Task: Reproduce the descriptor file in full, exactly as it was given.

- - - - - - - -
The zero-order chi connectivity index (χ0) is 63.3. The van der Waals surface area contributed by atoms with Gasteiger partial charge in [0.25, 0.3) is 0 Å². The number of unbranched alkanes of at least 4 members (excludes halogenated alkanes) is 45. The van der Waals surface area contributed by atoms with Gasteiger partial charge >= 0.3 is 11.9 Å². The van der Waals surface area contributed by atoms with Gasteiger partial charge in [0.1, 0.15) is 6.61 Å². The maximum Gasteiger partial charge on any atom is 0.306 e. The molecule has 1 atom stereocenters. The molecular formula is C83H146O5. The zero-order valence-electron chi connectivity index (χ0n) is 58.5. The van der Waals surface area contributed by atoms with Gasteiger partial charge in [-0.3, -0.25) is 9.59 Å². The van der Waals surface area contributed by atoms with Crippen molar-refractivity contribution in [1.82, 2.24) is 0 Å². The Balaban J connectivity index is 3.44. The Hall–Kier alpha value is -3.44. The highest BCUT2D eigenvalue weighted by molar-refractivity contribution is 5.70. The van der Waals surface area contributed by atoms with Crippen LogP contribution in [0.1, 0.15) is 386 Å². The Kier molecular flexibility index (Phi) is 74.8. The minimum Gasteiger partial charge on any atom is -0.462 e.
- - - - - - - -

The zero-order chi connectivity index (χ0) is 63.3. The van der Waals surface area contributed by atoms with Gasteiger partial charge in [0.25, 0.3) is 0 Å². The number of unbranched alkanes of at least 4 members (excludes halogenated alkanes) is 45. The van der Waals surface area contributed by atoms with Gasteiger partial charge >= 0.3 is 11.9 Å². The van der Waals surface area contributed by atoms with Gasteiger partial charge in [0.1, 0.15) is 6.61 Å². The maximum Gasteiger partial charge on any atom is 0.306 e. The molecule has 1 atom stereocenters. The molecular formula is C83H146O5. The zero-order valence-electron chi connectivity index (χ0n) is 58.5. The van der Waals surface area contributed by atoms with Gasteiger partial charge in [-0.3, -0.25) is 9.59 Å². The van der Waals surface area contributed by atoms with Crippen molar-refractivity contribution in [1.82, 2.24) is 0 Å². The Balaban J connectivity index is 3.44. The Hall–Kier alpha value is -3.44. The highest BCUT2D eigenvalue weighted by molar-refractivity contribution is 5.70. The van der Waals surface area contributed by atoms with Crippen LogP contribution in [0.1, 0.15) is 386 Å². The Kier molecular flexibility index (Phi) is 74.8. The minimum Gasteiger partial charge on any atom is -0.462 e.